Several investigators have developed models designed to link health inventories with the utilities of patients or of the general population. Examples include the Quality of Well Being Scale (Kaplan 1989), the Health Utilities Index (Feeny, Torrance, and Furlong 1996), and the EuroQol model (EuroQol Group 1990). To develop these models, investigators describe sets of health states to patients or normal subjects who, in turn, provide utilities using one or more of the scaling methods. To use this approach it is necessary to develop descriptions of the effects of disease on quality of life for people with different patterns of health. However, no technology has been widely accepted for building these "health state descriptions." Previous approaches have relied primarily on the subjective judgment of putative experts, both for defining and describing the health states (Bennett and Torrance 1996). Most researchers begin with a factorial model, in which several important dimensions of health are selected and divided into equally spaced levels. However, the number of health states can rapidly become unwieldy with this approach. If a given index has d dimensions of health, and there are L levels in each dimension, then the total number of combinations of levels of health is [L.sup.d]. Reducing the number of levels by erasing boundaries reduces the total number of states in the model and thus reduces the variability in assigning any individual to any particular health state, but it may increase the bias.

Here we describe an alternative approach to developing models that facilitates mapping between measures of health status and ratings of overall quality of life and that is also efficient in terms of the number of health states required. We begin with a health status model, the SF-12, which was developed by Ware, Kosinski, and Keller (1996). We apply this model specifically in the context of depressive disorders. The SF-12 was designed to measure two general aspects of the health of a population: mental health and physical health. In this study, rather than defining the health states using arbitrary levels of functioning on the mental and physical health scales, we use cluster analysis to identify the set of states that best summarizes the "clumping" of the data observed in a large population. The clumps are taken to correspond to health states. If our method has merit, as we believe it does, then the clumps (or clusters) found should permit easy interpretation. Thus, we illustrate how the method can be used to develop an empirical model of and objective descriptions of the effects of depression on quality of life in a manner suitable for use in experimental elicitation of preferences. When the utilities for these states are measured, in an appropriate population, it will be possible to estimate changes in quality-adjusted life years from a time series of SF-12 scores.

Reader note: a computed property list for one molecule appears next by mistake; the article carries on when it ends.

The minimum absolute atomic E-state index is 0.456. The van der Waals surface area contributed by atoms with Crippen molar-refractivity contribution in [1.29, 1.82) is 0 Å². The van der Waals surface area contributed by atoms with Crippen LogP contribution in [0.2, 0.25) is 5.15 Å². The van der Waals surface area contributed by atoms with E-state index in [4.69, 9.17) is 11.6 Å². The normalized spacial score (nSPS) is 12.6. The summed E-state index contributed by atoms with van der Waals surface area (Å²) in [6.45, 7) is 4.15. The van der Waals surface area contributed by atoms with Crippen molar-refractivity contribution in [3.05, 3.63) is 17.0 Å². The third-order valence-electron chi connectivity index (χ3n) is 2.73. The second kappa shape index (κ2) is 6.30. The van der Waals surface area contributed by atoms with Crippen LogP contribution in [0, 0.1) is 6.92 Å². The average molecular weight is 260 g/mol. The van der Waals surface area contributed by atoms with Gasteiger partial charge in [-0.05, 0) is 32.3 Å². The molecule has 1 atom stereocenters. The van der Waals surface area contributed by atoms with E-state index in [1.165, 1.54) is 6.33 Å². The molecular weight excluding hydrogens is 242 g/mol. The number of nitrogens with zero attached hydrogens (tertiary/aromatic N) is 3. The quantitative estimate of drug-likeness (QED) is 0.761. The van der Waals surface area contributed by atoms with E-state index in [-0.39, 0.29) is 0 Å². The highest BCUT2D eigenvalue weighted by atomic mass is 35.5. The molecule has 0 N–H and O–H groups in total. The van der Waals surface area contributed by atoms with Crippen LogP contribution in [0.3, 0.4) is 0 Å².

Health Status Measures

The SF-12 is a short health status instrument, derived from the widely used 36-Item Short Form Health Survey (SF-36) (Stewart and Ware 1992; Ware and Sherbourne 1992). Current approaches to summarizing outcomes of the SF-12 involve composite scores for mental and physical health (Hays, Sherbourne, and Manzel 1993). The scores summarize the degree of functioning for patients in each of these two aspects of quality of life but do not include preference weights. We use composite scores for the SF-12 for mental and physical health based on the scoring rules of Ware (Ware, Kosinski, and Keller 1996) to form our model of health status in depression.

The Medical Outcomes Study (MOS) was an observational study of care in many different systems. It included groups of patients with depression, recent myocardial infarction, congestive heart failure, hypertension, and diabetes mellitis. We use data from the depression panel of the MOS. Details about the design of this component of the study can be found in Wells and Sturm 1996). The MOS independently identified depressed patients in a general medical practice setting using a two-stage screening survey. All patients exceeding the depression symptoms screening survey cut-point for high probability of having depressive disorder were identified as having depressive symptoms. Those with current major depression or dysthymia, according to the criteria of the American Psychiatric Association's Diagnostic and Statistical Manual, Third Edition (DSM-III), were defined as having current depressive disorder. Those with both types of disorder were referred to as having double depression. Persons with depressive symptoms but no current disorder were considered to have sub-threshold depression. A distinction was made between those persons with lifetime (i.e., past) depressive disorder and those with no history of depressive disorder. For the longitudinal aspects of the study, all patients with a current disorder and half of those with sub-threshold symptoms were enrolled. Therefore, the data span a wide range of health states and represent many of the configurations found in actual psychiatric practices. However, due to the sampling procedure, the patients in our data set are somewhat more depressed than would be typical of patients in a general practice.